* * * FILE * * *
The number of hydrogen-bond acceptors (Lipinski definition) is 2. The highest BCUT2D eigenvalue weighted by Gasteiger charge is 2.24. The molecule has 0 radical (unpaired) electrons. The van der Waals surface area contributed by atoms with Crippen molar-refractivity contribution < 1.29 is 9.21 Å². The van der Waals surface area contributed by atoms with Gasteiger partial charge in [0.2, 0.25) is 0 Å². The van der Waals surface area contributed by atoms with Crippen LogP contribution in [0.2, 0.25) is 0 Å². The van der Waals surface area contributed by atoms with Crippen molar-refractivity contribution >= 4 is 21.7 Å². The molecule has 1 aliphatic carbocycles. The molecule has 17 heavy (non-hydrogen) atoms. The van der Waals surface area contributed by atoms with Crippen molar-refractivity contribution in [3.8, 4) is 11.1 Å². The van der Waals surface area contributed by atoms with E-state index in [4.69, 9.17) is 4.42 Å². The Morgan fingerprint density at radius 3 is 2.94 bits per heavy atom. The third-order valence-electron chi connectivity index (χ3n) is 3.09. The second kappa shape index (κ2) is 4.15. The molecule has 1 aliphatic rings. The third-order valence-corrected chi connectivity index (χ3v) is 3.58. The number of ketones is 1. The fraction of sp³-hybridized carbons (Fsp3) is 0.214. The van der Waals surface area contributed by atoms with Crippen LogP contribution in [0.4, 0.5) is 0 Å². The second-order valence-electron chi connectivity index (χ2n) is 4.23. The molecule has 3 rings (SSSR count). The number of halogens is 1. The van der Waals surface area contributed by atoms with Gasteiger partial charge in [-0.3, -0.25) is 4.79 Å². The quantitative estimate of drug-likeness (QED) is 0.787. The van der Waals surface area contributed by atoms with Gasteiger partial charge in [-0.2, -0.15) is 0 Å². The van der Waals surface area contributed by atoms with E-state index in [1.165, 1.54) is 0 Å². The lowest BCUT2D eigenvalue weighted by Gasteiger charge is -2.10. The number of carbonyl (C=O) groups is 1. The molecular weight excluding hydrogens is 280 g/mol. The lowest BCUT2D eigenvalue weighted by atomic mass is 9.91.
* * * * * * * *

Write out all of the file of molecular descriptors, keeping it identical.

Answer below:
The number of hydrogen-bond acceptors (Lipinski definition) is 2. The highest BCUT2D eigenvalue weighted by Gasteiger charge is 2.24. The molecule has 0 radical (unpaired) electrons. The van der Waals surface area contributed by atoms with Crippen molar-refractivity contribution < 1.29 is 9.21 Å². The van der Waals surface area contributed by atoms with Gasteiger partial charge in [0.2, 0.25) is 0 Å². The van der Waals surface area contributed by atoms with Crippen LogP contribution in [0.2, 0.25) is 0 Å². The van der Waals surface area contributed by atoms with Crippen molar-refractivity contribution >= 4 is 21.7 Å². The molecule has 1 aliphatic carbocycles. The molecule has 17 heavy (non-hydrogen) atoms. The van der Waals surface area contributed by atoms with Crippen molar-refractivity contribution in [3.8, 4) is 11.1 Å². The van der Waals surface area contributed by atoms with E-state index in [4.69, 9.17) is 4.42 Å². The Morgan fingerprint density at radius 3 is 2.94 bits per heavy atom. The third-order valence-electron chi connectivity index (χ3n) is 3.09. The second kappa shape index (κ2) is 4.15. The molecule has 1 aliphatic rings. The third-order valence-corrected chi connectivity index (χ3v) is 3.58. The number of ketones is 1. The fraction of sp³-hybridized carbons (Fsp3) is 0.214. The van der Waals surface area contributed by atoms with Crippen LogP contribution in [0.4, 0.5) is 0 Å². The second-order valence-electron chi connectivity index (χ2n) is 4.23. The molecule has 3 rings (SSSR count). The number of halogens is 1. The van der Waals surface area contributed by atoms with Gasteiger partial charge in [-0.3, -0.25) is 4.79 Å². The quantitative estimate of drug-likeness (QED) is 0.787. The van der Waals surface area contributed by atoms with Gasteiger partial charge in [-0.2, -0.15) is 0 Å². The van der Waals surface area contributed by atoms with E-state index in [1.165, 1.54) is 0 Å². The lowest BCUT2D eigenvalue weighted by Gasteiger charge is -2.10. The number of carbonyl (C=O) groups is 1. The molecular weight excluding hydrogens is 280 g/mol. The lowest BCUT2D eigenvalue weighted by atomic mass is 9.91.